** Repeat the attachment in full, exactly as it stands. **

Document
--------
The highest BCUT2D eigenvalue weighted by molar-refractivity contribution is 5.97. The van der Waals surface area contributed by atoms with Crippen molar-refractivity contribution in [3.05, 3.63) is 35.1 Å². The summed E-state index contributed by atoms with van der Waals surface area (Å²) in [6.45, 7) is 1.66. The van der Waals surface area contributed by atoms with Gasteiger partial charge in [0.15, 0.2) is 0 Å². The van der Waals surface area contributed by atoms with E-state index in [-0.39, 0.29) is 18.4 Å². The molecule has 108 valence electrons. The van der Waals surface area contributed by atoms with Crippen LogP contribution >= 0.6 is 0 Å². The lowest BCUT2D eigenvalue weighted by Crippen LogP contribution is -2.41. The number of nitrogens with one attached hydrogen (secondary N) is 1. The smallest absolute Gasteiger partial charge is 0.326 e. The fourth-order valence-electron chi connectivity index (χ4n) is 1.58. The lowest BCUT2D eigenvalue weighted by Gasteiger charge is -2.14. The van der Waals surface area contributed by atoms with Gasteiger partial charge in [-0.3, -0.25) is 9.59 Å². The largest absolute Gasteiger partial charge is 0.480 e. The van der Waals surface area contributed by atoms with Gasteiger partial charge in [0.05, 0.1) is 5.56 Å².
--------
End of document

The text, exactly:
The highest BCUT2D eigenvalue weighted by molar-refractivity contribution is 5.97. The van der Waals surface area contributed by atoms with Crippen molar-refractivity contribution in [3.05, 3.63) is 35.1 Å². The summed E-state index contributed by atoms with van der Waals surface area (Å²) in [6.45, 7) is 1.66. The van der Waals surface area contributed by atoms with Gasteiger partial charge in [0.15, 0.2) is 0 Å². The van der Waals surface area contributed by atoms with E-state index in [-0.39, 0.29) is 18.4 Å². The molecule has 108 valence electrons. The van der Waals surface area contributed by atoms with Crippen LogP contribution >= 0.6 is 0 Å². The lowest BCUT2D eigenvalue weighted by Crippen LogP contribution is -2.41. The number of nitrogens with one attached hydrogen (secondary N) is 1. The smallest absolute Gasteiger partial charge is 0.326 e. The fourth-order valence-electron chi connectivity index (χ4n) is 1.58. The lowest BCUT2D eigenvalue weighted by Gasteiger charge is -2.14. The van der Waals surface area contributed by atoms with Gasteiger partial charge in [-0.3, -0.25) is 9.59 Å². The largest absolute Gasteiger partial charge is 0.480 e. The van der Waals surface area contributed by atoms with Gasteiger partial charge in [0.05, 0.1) is 5.56 Å².